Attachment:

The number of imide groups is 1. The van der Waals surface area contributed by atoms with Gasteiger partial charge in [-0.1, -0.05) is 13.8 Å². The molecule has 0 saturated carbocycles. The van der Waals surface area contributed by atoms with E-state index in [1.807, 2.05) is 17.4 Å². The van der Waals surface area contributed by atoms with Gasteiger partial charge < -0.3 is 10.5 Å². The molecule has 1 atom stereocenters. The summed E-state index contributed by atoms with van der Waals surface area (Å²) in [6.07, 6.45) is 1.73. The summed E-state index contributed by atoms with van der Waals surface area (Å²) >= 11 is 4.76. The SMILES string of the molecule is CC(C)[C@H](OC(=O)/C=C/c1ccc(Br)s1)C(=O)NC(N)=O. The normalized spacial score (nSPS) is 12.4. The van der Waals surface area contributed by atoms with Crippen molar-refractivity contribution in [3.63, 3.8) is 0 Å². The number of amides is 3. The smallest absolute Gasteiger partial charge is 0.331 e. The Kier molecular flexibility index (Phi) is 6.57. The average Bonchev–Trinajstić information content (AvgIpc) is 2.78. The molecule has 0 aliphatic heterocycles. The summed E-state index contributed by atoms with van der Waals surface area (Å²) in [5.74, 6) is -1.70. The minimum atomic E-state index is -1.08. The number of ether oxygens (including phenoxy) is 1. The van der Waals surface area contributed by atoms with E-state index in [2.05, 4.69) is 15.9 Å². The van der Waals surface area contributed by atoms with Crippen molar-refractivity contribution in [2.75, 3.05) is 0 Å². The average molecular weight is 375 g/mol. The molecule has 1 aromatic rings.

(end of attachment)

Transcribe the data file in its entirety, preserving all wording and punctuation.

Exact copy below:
The number of imide groups is 1. The van der Waals surface area contributed by atoms with Gasteiger partial charge in [-0.1, -0.05) is 13.8 Å². The molecule has 0 saturated carbocycles. The van der Waals surface area contributed by atoms with E-state index in [1.807, 2.05) is 17.4 Å². The van der Waals surface area contributed by atoms with Gasteiger partial charge < -0.3 is 10.5 Å². The molecule has 1 atom stereocenters. The summed E-state index contributed by atoms with van der Waals surface area (Å²) in [6.07, 6.45) is 1.73. The summed E-state index contributed by atoms with van der Waals surface area (Å²) >= 11 is 4.76. The SMILES string of the molecule is CC(C)[C@H](OC(=O)/C=C/c1ccc(Br)s1)C(=O)NC(N)=O. The normalized spacial score (nSPS) is 12.4. The van der Waals surface area contributed by atoms with Crippen molar-refractivity contribution in [3.63, 3.8) is 0 Å². The number of amides is 3. The smallest absolute Gasteiger partial charge is 0.331 e. The Kier molecular flexibility index (Phi) is 6.57. The average Bonchev–Trinajstić information content (AvgIpc) is 2.78. The molecule has 0 aliphatic heterocycles. The summed E-state index contributed by atoms with van der Waals surface area (Å²) in [5.74, 6) is -1.70. The minimum atomic E-state index is -1.08. The number of ether oxygens (including phenoxy) is 1. The van der Waals surface area contributed by atoms with E-state index in [2.05, 4.69) is 15.9 Å². The van der Waals surface area contributed by atoms with Crippen molar-refractivity contribution in [2.75, 3.05) is 0 Å². The average molecular weight is 375 g/mol. The molecule has 1 aromatic rings.